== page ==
Friedrich KittlerEdit

Friedrich Adolf Kittler is a German media and literary theorist (although he would certainly see those as the same). His work, along with Siegfried Zelinski's, is considered to be among the core texts of media archaeology.

Kittler's primary theoretical influences stem from French psychoanalysis and post-structuralism--Lacan, Foucault and Derrida. His critiques and literary context, however, largely employs the work of German writers and philosophers, particularly Nietzsche and Goethe.

Kittler's work is exceedingly deterministic--media have their own autonomy. They are not merely McLuhan's extensions of man--they go farther, producing man's technological a priori. Here one could map a fundamental disagreement in media archaeology (or, more simply put, non-progressivist accounts of media history) between thinkers like Kittler and thinkers like Lisa Gitelman or Carolyn Marvin who steadfastly oppose the notion that technology can reproduce their own conditions or manage their own dissemination.

The History of Communication Media [1996]Edit

In this article, Kittler delivers a brief essay in quintissential style on the history of communication media as in the form of information media. Kittler does his readers no favors, packing his essay rife with military examples, uncontextualized appeals to Claude Shannon and other thinkers, and condesning historical depth to the binary frames of information logic; Kittler reads the past in terms of the information networks of the present and at the conclusion, unleashes one of his most criticized statements: "The day is not far off when signal processing will reach the physical limits of feasibility. This absolute limit is where the history of communication technologies will literally come to an end." This colloborates with other famous Kittlerisms, such as in "There is No Software" when he argues that all media are bound to move toward unlimited binary convergence.

In this "History of Communication Media", Kittler offers his own chronologics of communication media. History can be divided into roughly two eras, Writing and Technical Media. Writing is further divided into the blocks of "Scripts" and "Printing" and Technical Media into "Analog" and "Digital".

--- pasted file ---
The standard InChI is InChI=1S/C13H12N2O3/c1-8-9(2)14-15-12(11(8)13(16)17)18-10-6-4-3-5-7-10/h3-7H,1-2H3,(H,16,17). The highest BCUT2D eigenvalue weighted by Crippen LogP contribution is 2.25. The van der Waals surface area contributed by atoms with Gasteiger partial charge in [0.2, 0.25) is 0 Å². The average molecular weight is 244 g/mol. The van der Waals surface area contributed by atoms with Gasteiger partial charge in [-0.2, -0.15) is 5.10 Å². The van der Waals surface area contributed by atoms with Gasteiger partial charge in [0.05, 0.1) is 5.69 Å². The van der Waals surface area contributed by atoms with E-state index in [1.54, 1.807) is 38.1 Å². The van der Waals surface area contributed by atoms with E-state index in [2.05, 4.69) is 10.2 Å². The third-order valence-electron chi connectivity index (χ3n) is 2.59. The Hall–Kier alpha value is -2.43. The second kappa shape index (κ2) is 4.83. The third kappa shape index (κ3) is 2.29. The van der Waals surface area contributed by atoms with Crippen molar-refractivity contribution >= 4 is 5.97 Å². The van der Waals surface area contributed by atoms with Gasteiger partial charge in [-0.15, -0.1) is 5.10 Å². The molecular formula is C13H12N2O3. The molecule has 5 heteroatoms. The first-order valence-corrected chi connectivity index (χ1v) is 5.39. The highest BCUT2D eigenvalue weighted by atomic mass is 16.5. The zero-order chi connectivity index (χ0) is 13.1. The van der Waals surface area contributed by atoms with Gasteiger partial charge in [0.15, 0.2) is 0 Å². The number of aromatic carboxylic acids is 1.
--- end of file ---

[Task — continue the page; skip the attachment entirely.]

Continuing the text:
Kittler begins with the aim of offering "the history of communication technologies - as far as this is humanly possible - in general terms. The objective is ultimately the outline of a scientific history of the media - an outline for the simple reason that media sciences is a new field of research which would not exist had it not been for the triumphal advance of modern information technologies". Usefully, Kittler notes that "One practical problem is that communications technologies themselves are documented to a far lesser extent or are far less accessible than their contents."

In collapsing communication media as an information system, Kittler writes: "Information systems in the narrowest sense of the word are, it is true, optimised in terms of the storage, processing and transmission of messages. Communication systems on the other hand because in addition to messages they also control the traffic of persons and goods comprise all kinds of media (in McLuhan's analysis) from road systems to language. There is nonetheless good reason to analyse communication systems in the same way as information systems because communication media are in the business of storing, processing and transmiting data. For Kittler, "the history of these technologies comes to an end when machines not only handle the transmission of addresses and data storage, but are also able, via mathematical algorithms, to control the processing of commands."

In information systems terms, Kittler concludes "the historical transition from orality to the written word equated to a decoupling of interaction and communication, and the transition from writing to the technical media indeed to a decoupling of communication and information. What we have here, therefore, is a process of evolution which has come to a conclusion only in the theory and practice of an information which corresponds to the exact opposite of the energetic concept of entropy."


"The history of the literate cultures, whose "medium" customarily also divides history from prehistory, is determined by two series of variables[ [...] the extent that the content of a medium is always another medium and that of writing (even for Aristotle) is speech [...] However to the extent that the medium of writing, probably for the first time, also couples storage and transmission, inscription and post, then physical variables relating to writing implements and writing surface decide as to the space and time frame of the communication. These variables dictate the time needed for transmitting and receiving, the permanence or erasability of what is written and, not least, whether the information is transportable or not."

While transmission reached speedy and secure heights in the Roman Empire, the durability of written information did not, as papyrus was a fragile substance. It was not until the codex made of parchment was developed that indexing, as well as a durable transportable media became possible. Books "decoupled increasingly cursory reading from the laboriousness and slowness of orality." According to Kittler, the development of paper (particularly rag linen) allows for universities to evolve in the 13th century (removing storage from the vestiage of the monestary), and also of particular importance is mathematical notations that did not require speech.